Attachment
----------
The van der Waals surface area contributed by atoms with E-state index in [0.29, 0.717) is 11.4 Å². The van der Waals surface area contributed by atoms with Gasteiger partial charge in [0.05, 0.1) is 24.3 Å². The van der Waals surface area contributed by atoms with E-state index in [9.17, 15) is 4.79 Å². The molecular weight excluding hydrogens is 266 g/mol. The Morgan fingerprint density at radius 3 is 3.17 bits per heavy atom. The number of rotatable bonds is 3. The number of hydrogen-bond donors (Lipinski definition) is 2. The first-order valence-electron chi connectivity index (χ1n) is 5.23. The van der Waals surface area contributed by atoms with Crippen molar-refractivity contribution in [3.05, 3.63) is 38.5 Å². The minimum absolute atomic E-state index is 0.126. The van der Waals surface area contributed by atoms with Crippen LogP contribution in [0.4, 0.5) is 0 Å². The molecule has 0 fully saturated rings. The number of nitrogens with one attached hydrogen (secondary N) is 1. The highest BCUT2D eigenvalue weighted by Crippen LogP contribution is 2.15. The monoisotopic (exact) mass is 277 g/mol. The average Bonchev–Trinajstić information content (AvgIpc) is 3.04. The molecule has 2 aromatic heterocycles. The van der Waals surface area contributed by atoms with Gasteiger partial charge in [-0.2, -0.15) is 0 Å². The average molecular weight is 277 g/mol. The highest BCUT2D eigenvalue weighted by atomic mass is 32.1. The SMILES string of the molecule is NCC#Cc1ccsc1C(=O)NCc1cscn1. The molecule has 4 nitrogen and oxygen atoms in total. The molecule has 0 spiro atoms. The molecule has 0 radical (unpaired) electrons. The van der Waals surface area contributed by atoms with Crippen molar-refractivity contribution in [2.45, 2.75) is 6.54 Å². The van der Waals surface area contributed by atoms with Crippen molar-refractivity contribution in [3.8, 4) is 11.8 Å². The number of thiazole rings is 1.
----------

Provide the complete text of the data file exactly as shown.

The van der Waals surface area contributed by atoms with E-state index in [0.29, 0.717) is 11.4 Å². The van der Waals surface area contributed by atoms with Gasteiger partial charge in [0.05, 0.1) is 24.3 Å². The van der Waals surface area contributed by atoms with E-state index in [9.17, 15) is 4.79 Å². The molecular weight excluding hydrogens is 266 g/mol. The Morgan fingerprint density at radius 3 is 3.17 bits per heavy atom. The number of rotatable bonds is 3. The number of hydrogen-bond donors (Lipinski definition) is 2. The first-order valence-electron chi connectivity index (χ1n) is 5.23. The van der Waals surface area contributed by atoms with Crippen molar-refractivity contribution in [3.05, 3.63) is 38.5 Å². The minimum absolute atomic E-state index is 0.126. The van der Waals surface area contributed by atoms with Crippen LogP contribution in [0.4, 0.5) is 0 Å². The molecule has 0 fully saturated rings. The number of nitrogens with one attached hydrogen (secondary N) is 1. The highest BCUT2D eigenvalue weighted by Crippen LogP contribution is 2.15. The monoisotopic (exact) mass is 277 g/mol. The average Bonchev–Trinajstić information content (AvgIpc) is 3.04. The molecule has 2 aromatic heterocycles. The van der Waals surface area contributed by atoms with Gasteiger partial charge in [-0.2, -0.15) is 0 Å². The average molecular weight is 277 g/mol. The highest BCUT2D eigenvalue weighted by atomic mass is 32.1. The SMILES string of the molecule is NCC#Cc1ccsc1C(=O)NCc1cscn1. The molecule has 4 nitrogen and oxygen atoms in total. The molecule has 0 spiro atoms. The molecule has 0 radical (unpaired) electrons. The van der Waals surface area contributed by atoms with Crippen molar-refractivity contribution in [2.45, 2.75) is 6.54 Å². The van der Waals surface area contributed by atoms with Crippen molar-refractivity contribution in [3.8, 4) is 11.8 Å². The number of thiazole rings is 1.